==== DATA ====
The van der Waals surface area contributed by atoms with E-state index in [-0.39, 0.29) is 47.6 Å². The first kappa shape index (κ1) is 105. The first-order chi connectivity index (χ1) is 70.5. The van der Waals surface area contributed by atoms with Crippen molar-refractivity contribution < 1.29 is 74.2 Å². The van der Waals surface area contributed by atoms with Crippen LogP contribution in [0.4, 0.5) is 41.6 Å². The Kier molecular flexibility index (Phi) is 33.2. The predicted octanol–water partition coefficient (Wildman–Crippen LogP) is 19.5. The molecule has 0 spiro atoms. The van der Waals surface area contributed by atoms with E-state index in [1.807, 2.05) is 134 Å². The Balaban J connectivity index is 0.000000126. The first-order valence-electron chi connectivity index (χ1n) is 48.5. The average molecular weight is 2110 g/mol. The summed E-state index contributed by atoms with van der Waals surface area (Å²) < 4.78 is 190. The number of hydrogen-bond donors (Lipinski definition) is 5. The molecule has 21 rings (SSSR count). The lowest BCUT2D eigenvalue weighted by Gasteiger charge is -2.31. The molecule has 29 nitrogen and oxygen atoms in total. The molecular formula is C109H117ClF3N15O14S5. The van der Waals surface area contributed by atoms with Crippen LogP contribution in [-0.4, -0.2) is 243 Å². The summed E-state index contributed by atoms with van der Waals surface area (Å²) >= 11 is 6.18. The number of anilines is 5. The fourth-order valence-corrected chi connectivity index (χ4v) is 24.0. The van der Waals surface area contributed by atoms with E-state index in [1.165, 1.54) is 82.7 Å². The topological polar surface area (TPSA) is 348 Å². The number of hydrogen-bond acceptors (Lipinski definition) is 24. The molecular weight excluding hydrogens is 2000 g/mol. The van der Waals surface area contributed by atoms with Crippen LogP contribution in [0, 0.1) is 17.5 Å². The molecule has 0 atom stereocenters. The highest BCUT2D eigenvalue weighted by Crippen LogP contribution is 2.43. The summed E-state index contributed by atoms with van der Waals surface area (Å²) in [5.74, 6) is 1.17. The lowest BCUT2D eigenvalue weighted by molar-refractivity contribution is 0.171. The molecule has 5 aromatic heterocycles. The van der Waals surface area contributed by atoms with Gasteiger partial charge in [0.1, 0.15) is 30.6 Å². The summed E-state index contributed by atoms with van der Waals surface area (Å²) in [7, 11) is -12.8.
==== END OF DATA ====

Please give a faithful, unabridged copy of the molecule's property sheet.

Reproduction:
The van der Waals surface area contributed by atoms with E-state index in [-0.39, 0.29) is 47.6 Å². The first kappa shape index (κ1) is 105. The first-order chi connectivity index (χ1) is 70.5. The van der Waals surface area contributed by atoms with Crippen molar-refractivity contribution < 1.29 is 74.2 Å². The van der Waals surface area contributed by atoms with Crippen LogP contribution in [0.4, 0.5) is 41.6 Å². The Kier molecular flexibility index (Phi) is 33.2. The predicted octanol–water partition coefficient (Wildman–Crippen LogP) is 19.5. The molecule has 0 spiro atoms. The van der Waals surface area contributed by atoms with E-state index in [1.807, 2.05) is 134 Å². The Balaban J connectivity index is 0.000000126. The first-order valence-electron chi connectivity index (χ1n) is 48.5. The average molecular weight is 2110 g/mol. The summed E-state index contributed by atoms with van der Waals surface area (Å²) < 4.78 is 190. The number of hydrogen-bond donors (Lipinski definition) is 5. The molecule has 21 rings (SSSR count). The lowest BCUT2D eigenvalue weighted by Gasteiger charge is -2.31. The molecule has 29 nitrogen and oxygen atoms in total. The molecular formula is C109H117ClF3N15O14S5. The van der Waals surface area contributed by atoms with Crippen LogP contribution in [-0.4, -0.2) is 243 Å². The summed E-state index contributed by atoms with van der Waals surface area (Å²) >= 11 is 6.18. The number of anilines is 5. The fourth-order valence-corrected chi connectivity index (χ4v) is 24.0. The van der Waals surface area contributed by atoms with E-state index in [1.165, 1.54) is 82.7 Å². The topological polar surface area (TPSA) is 348 Å². The number of hydrogen-bond acceptors (Lipinski definition) is 24. The molecular weight excluding hydrogens is 2000 g/mol. The van der Waals surface area contributed by atoms with Crippen LogP contribution in [0, 0.1) is 17.5 Å². The molecule has 0 atom stereocenters. The highest BCUT2D eigenvalue weighted by Crippen LogP contribution is 2.43. The summed E-state index contributed by atoms with van der Waals surface area (Å²) in [5.74, 6) is 1.17. The lowest BCUT2D eigenvalue weighted by molar-refractivity contribution is 0.171. The molecule has 5 aromatic heterocycles. The van der Waals surface area contributed by atoms with Gasteiger partial charge in [0.1, 0.15) is 30.6 Å². The summed E-state index contributed by atoms with van der Waals surface area (Å²) in [7, 11) is -12.8.